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Douglas James Shearman, 1918-2003

Douglas James Shearman was born in Isleworth on 2 July 1918. During the Second World War he served as a radio operator on a minesweeper on the Arctic convoys to Russia, spending epic hours chipping ice off radio aerials. His interest in geology was triggered by meeting a soldier and a terebratulid in the Dover NAAFI canteen. After the war he studied geology at Chelsea Polytechnic, noted in its day for producing graduates of high calibre and eccentricity. From there he moved to Imperial College where he was to spend the rest of his professional life. Research for a PhD demonstrated that the en echelon offset of the West Country granites was due to a series of lateral tears in the Earth's crust. It was typical of Shearman that this work was never written up, either as a thesis, or for wider publication. This habit of solving one geological problem and leaving it unpublished to move on to another typified his career.

In the early 1960s Shearman led a series of expeditions to the Trucial Coast (United Arab Emirates). In those days the site now occupied by Abu Dhabi city was sun-baked salt marsh that extended for several kilometres from land to sea. Abu Dhabi airport was a bamboo hut and a windsock. Shearman and his team carried out a series of topographic, sedimentological and geochemical surveys across the sabkha, as the salt marsh was termed in Arabic. This work demonstrated that as the salt marsh built out seawards, evaporite minerals displaced and replaced earlier lime sediments. He then studied ancient evaporites in England and Canada. His conclusion that not only modern, but also ancient, evaporites should really be termed "replacementites" was revolutionary. He disseminated his theory through extensive lectures around the world, with only a handful of publications. This was no mean feat as the 'evaporating-dish' mechanism was an article of geological faith, especially in Germany.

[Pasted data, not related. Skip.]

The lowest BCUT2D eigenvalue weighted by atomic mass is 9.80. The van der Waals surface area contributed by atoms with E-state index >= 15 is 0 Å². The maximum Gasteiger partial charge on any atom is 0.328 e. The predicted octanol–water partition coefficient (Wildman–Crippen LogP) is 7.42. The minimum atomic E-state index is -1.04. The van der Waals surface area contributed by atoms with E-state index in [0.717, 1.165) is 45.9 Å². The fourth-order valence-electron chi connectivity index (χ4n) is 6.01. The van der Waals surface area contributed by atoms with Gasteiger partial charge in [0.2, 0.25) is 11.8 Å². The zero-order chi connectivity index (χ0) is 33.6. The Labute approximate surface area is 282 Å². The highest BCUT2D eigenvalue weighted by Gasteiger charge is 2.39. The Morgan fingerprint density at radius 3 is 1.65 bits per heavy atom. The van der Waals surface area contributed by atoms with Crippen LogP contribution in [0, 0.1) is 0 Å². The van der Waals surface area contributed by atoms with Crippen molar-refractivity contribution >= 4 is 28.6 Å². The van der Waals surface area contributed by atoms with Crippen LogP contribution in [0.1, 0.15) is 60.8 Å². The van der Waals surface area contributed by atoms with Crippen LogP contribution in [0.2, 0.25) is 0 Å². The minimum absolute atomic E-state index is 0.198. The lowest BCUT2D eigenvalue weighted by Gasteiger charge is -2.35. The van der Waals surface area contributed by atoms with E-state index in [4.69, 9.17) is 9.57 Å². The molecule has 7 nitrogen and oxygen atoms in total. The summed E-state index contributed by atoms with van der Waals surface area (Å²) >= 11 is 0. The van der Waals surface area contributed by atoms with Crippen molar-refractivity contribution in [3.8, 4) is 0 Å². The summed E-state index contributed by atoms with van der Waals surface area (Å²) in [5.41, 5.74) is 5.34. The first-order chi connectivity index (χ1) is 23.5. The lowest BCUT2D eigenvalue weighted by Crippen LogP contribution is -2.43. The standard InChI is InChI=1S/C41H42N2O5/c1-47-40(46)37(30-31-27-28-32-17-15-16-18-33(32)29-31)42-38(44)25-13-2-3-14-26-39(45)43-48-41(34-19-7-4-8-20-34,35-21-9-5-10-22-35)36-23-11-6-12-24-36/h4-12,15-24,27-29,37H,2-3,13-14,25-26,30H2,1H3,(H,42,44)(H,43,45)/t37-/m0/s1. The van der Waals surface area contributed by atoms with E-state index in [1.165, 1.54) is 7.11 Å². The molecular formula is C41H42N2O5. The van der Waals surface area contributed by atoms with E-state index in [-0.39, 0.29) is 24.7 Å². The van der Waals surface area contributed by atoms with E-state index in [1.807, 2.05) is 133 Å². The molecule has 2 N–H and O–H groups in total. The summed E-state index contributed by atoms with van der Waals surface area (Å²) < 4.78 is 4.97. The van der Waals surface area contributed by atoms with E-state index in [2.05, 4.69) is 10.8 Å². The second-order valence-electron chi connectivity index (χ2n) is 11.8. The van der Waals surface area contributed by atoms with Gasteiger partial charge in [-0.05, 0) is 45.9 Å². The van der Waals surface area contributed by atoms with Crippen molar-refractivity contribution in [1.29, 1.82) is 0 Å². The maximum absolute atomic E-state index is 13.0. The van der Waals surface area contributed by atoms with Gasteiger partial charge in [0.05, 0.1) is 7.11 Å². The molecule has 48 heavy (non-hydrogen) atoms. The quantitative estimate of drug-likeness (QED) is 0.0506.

Acceptance of his theory was followed by recognition. Shearman was awarded a DSc and then a personal Chair by the University of London (1978). He was Visiting Professor at universities around the world. He received various medals and honours from the American Association of Petroleum Geologists, the Geological Society of Canada, and the Geological Society of London. The latter society elected him an Honorary Fellow, an extremely rare distinction, and awarded him the Wollaston Medal, its highest honour, in 1997.

At Imperial College Shearman was an inspiring teacher. His lectures seldom covered the authorised syllabus, being devoted entirely to his beloved evaporites. But his teaching caused good students to study for themselves, an ancient and now discredited idea. His total publication list would scarcely do credit to a modern PhD, but he only wrote a paper when he felt that he had something of worth to publicise - another old-fashioned idea. Modern academics are expected to find the money to pay for their own salaries and those of their administrative overseers. In today's academic world Shearman’s negligible research income, lethargic publication rate and eccentric teaching would have had him pensioned off as soon as possible.

Though he formally retired in 1983 he continued at Imperial College as a Senior Research Fellow well into his seventies. His research latterly involved field trips to the Rocky Mountains and west Greenland, where he studied the weird minerals of Icka fjord.

An account of Shearman's academic achievements tells little of his character. He was unforgettable, eccentric, charming, frustrating to administrators who required forms filled in. Generations of students worshipped him. He had a special soft spot for overseas students who he referred to fondly to as the "Medes and Persians". Shearman had a puckish sense of humour, a delight in practical jokes, and an ability to attract unforeseen events. When wrongly convicted of some Naval misdemeanour he was set to paint the ship’s funnel. This he did - complete with black swastika. The Israeli army shot up his tent when he was working for the UN looking for water in Jordan. Fortunately he was out at the time. He is survived by his wife Maureen Pugsley, and their three children.

He died on 14 May 2003, aged 84.

Dick Selley